Aliases for KIR2DL5A Gene
Previous GeneCards Identifiers for KIR2DL5A Gene
Killer cell immunoglobulin-like receptors (KIRs) are transmembrane glycoproteins expressed by natural killer cells and subsets of T cells. The KIR genes are polymorphic and highly homologous and they are found in a cluster on chromosome 19q13.4 within the 1 Mb leukocyte receptor complex (LRC). The gene content of the KIR gene cluster varies among haplotypes, although several "framework" genes are found in all haplotypes (KIR3DL3, KIR3DP1, KIR3DL4, KIR3DL2). The KIR proteins are classified by the number of extracellular immunoglobulin domains (2D or 3D) and by whether they have a long (L) or short (S) cytoplasmic domain. KIR proteins with the long cytoplasmic domain transduce inhibitory signals upon ligand binding via an immune tyrosine-based inhibitory motif (ITIM), while KIR proteins with the short cytoplasmic domain lack the ITIM motif and instead associate with the TYRO protein tyrosine kinase binding protein to transduce activating signals. The ligands for several KIR proteins are subsets of HLA class I molecules; thus, KIR proteins are thought to play an important role in regulation of the immune response. [provided by RefSeq, Jul 2008]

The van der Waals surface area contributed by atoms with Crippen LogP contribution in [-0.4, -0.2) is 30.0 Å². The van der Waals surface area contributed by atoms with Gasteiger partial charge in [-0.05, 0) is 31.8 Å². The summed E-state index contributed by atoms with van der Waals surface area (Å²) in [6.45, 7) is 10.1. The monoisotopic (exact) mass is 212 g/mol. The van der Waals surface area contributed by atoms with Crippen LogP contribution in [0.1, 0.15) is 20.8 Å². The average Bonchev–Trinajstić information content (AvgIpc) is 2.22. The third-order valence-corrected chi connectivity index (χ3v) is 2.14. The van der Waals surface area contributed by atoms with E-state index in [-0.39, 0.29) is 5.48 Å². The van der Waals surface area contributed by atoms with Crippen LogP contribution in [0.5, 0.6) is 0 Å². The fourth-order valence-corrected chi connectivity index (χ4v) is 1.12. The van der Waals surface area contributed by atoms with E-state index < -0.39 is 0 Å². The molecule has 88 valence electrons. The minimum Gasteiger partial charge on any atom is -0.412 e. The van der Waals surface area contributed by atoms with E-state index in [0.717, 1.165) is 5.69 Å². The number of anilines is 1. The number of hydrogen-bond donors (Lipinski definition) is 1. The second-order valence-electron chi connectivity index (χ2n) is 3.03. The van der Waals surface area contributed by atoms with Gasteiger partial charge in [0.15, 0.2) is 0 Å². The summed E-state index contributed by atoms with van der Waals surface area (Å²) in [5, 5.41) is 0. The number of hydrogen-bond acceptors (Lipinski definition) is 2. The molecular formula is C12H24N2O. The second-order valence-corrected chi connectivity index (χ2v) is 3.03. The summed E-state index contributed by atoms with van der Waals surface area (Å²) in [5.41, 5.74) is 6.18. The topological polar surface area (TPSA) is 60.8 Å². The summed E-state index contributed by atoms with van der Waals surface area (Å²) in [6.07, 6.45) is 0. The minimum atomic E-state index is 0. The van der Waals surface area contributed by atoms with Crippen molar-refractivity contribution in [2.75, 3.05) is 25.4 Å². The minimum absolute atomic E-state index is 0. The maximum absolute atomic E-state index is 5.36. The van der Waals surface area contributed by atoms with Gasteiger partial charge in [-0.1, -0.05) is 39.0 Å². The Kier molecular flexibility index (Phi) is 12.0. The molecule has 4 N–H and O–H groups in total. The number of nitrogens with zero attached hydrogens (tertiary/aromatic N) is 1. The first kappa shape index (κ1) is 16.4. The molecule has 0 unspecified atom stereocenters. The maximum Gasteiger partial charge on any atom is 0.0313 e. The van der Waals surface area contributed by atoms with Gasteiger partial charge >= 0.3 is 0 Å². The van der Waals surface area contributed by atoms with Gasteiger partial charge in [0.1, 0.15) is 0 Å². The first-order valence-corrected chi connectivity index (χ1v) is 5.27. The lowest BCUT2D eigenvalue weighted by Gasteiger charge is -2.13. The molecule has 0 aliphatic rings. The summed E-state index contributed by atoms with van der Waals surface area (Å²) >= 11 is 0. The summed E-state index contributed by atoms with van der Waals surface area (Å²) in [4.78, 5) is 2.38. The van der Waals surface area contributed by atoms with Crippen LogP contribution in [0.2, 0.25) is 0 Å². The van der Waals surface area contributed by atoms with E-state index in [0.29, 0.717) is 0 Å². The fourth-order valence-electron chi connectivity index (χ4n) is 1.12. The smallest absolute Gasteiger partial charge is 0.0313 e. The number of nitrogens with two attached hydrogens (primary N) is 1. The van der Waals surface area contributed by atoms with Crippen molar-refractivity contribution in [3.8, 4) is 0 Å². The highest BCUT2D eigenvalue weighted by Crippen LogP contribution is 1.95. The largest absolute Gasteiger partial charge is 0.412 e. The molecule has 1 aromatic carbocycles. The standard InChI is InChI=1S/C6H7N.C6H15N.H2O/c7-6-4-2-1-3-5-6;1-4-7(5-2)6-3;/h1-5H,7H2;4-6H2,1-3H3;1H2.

GeneCards Summary for KIR2DL5A Gene
KIR2DL5A (Killer Cell Immunoglobulin-Like Receptor, Two Domains, Long Cytoplasmic Tail, 5A) is a Protein Coding gene. Diseases associated with KIR2DL5A include recurrent respiratory papillomatosis and hematopoietic stem cell transplantation. Among its related pathways are Immune response Role of DAP12 receptors in NK cells and Immune response Role of DAP12 receptors in NK cells.
UniProtKB/Swiss-Prot for KIR2DL5A Gene
Receptor on natural killer (NK) cells for HLA-C alleles. Inhibits the activity of NK cells thus preventing cell lysis